• Susceptible to social engineering – Using easily guessed information such as a password like Peter01 if your name is Peter
  • Unchangeable – Passwords that can be found in the software’s source code and cannot be altered


The fledgling PSTI act means that the days of weak or universal passwords for IoT devices are numbered, if not over altogether. According to the NCSC, the law will help consumers choose smart devices that have been designed to provide ongoing protection against cyberattacks. The law requires manufacturers to ensure that all their smart devices meet basic cybersecurity standards. Specifically:

  • Manufacturers must not supply devices with default passwords that are easily found online and shared. If such passwords are used, criminals could log into a smart device and use it to access a local network or conduct cyberattacks.
  • Manufacturers must provide a point of contact for reporting security issues. If these issues are ignored, devices could become exploitable by cybercriminals.
  • Manufacturers must specify the minimum period during which the device will receive critical security updates. Once updates are no longer provided, devices become more susceptible to hacking and may stop functioning as intended.


The law aims to enforce a set of minimum security standards across various internet-connected products to prevent vulnerable devices from being exploited in DDoS botnets like Mirai. It applies to:

  • Smart speakers, smart TVs, and streaming devices
  • Smart doorbells, baby monitors, and security cameras
  • Cellular tablets, smartphones, and game consoles
  • Wearable fitness trackers, including smartwatches
  • Smart home appliances, such as light bulbs, plugs, kettles, thermostats, ovens, fridges, cleaners, and washing machines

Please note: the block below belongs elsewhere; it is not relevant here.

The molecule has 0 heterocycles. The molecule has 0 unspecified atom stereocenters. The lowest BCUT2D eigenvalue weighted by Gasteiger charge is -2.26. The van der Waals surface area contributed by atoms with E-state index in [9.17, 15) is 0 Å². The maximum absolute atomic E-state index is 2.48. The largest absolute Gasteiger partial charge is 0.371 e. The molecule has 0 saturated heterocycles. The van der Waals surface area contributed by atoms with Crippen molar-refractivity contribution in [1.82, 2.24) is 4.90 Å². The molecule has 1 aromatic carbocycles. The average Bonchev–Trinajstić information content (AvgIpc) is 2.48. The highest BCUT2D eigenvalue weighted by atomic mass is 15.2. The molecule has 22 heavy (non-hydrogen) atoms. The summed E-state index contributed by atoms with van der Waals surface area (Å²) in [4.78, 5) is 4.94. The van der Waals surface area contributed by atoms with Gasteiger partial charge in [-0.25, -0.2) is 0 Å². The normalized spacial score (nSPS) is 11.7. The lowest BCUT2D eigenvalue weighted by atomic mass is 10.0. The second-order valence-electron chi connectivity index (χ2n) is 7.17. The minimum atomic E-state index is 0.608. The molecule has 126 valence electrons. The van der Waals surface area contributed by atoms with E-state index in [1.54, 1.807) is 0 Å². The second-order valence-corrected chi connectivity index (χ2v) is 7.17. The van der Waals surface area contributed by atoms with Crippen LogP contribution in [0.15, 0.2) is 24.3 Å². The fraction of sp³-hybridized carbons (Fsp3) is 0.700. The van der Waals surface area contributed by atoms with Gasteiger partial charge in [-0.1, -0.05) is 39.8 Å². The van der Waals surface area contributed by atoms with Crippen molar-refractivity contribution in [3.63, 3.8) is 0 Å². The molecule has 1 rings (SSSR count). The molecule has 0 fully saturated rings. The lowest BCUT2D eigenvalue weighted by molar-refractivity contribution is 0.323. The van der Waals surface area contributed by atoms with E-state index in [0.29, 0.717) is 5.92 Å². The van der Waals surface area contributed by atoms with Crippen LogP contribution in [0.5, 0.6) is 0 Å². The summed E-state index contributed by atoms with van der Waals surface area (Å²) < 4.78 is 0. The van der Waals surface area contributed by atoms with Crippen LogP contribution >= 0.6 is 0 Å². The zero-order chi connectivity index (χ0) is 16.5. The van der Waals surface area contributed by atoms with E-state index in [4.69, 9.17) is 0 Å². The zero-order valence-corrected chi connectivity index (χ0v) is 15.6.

Companies that do not comply with the PSTI Act face potential recalls and financial penalties, with fines up to £10 million ($12.5 million) or 4% of their global annual revenues, whichever is higher.


The future is potentially a bright one for SMEs that incorporate IoT into their processes and strategies. Izak Oosthuizen, the Founder and CEO of Zhero, says in his latest bestseller, You Don’t Need a £1 Million Cybersecurity Budget:

“SMEs are starting to buy into IoT technology. In 2021, 70% of UK small businesses were already looking into using IoT platforms to optimise operations, improve customer experience, and monitor their inventory.”

That said whether an SME is simply dripping its toe into the IoT pool, or taking the plunge, cybersecurity should be at the forefront of every decision it makes. Zhero is London’s #1 end-to-end cybersecurity and IT support company for SMEs. Our cybersecurity and risk solution, Protect IT Better,  has been carefully crafted and developed to proactively nurture and build a sustainable cybersecurity environment giving your business a competitive advantage. Reach out to us today and find out how we can crush your IT chaos.